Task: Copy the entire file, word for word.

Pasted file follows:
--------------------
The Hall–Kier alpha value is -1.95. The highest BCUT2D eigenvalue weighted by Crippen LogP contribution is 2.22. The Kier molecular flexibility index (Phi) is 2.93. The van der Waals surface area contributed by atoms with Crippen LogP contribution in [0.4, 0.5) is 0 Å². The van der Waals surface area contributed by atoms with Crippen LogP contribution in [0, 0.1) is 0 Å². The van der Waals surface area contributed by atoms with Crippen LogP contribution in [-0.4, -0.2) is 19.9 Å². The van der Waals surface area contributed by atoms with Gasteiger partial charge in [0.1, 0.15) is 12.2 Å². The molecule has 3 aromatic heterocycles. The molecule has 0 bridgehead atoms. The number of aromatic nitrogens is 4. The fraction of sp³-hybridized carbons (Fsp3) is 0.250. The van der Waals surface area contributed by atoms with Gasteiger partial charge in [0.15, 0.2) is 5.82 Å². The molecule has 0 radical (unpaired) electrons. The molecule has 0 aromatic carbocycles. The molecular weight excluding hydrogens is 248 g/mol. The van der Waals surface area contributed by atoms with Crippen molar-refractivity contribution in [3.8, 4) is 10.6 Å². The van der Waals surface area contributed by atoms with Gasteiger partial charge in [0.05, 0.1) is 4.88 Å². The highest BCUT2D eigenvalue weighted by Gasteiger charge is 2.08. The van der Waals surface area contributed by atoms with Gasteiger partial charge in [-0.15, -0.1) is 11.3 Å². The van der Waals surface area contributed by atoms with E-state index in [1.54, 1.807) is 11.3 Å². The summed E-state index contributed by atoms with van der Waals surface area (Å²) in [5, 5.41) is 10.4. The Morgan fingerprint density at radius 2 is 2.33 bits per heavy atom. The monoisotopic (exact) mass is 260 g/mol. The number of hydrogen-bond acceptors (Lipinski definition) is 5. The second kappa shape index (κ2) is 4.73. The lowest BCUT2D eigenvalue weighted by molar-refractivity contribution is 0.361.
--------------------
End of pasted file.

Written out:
The Hall–Kier alpha value is -1.95. The highest BCUT2D eigenvalue weighted by Crippen LogP contribution is 2.22. The Kier molecular flexibility index (Phi) is 2.93. The van der Waals surface area contributed by atoms with Crippen LogP contribution in [0.4, 0.5) is 0 Å². The van der Waals surface area contributed by atoms with Crippen LogP contribution in [0, 0.1) is 0 Å². The van der Waals surface area contributed by atoms with Crippen LogP contribution in [-0.4, -0.2) is 19.9 Å². The van der Waals surface area contributed by atoms with Gasteiger partial charge in [0.1, 0.15) is 12.2 Å². The molecule has 3 aromatic heterocycles. The molecule has 0 bridgehead atoms. The number of aromatic nitrogens is 4. The fraction of sp³-hybridized carbons (Fsp3) is 0.250. The van der Waals surface area contributed by atoms with Gasteiger partial charge in [0.15, 0.2) is 5.82 Å². The molecule has 0 radical (unpaired) electrons. The molecule has 0 aromatic carbocycles. The molecular weight excluding hydrogens is 248 g/mol. The van der Waals surface area contributed by atoms with Crippen molar-refractivity contribution in [3.8, 4) is 10.6 Å². The van der Waals surface area contributed by atoms with Gasteiger partial charge in [0.05, 0.1) is 4.88 Å². The highest BCUT2D eigenvalue weighted by Gasteiger charge is 2.08. The van der Waals surface area contributed by atoms with Gasteiger partial charge in [-0.15, -0.1) is 11.3 Å². The van der Waals surface area contributed by atoms with E-state index in [1.54, 1.807) is 11.3 Å². The summed E-state index contributed by atoms with van der Waals surface area (Å²) in [5, 5.41) is 10.4. The Morgan fingerprint density at radius 2 is 2.33 bits per heavy atom. The monoisotopic (exact) mass is 260 g/mol. The number of hydrogen-bond acceptors (Lipinski definition) is 5. The second kappa shape index (κ2) is 4.73. The lowest BCUT2D eigenvalue weighted by molar-refractivity contribution is 0.361.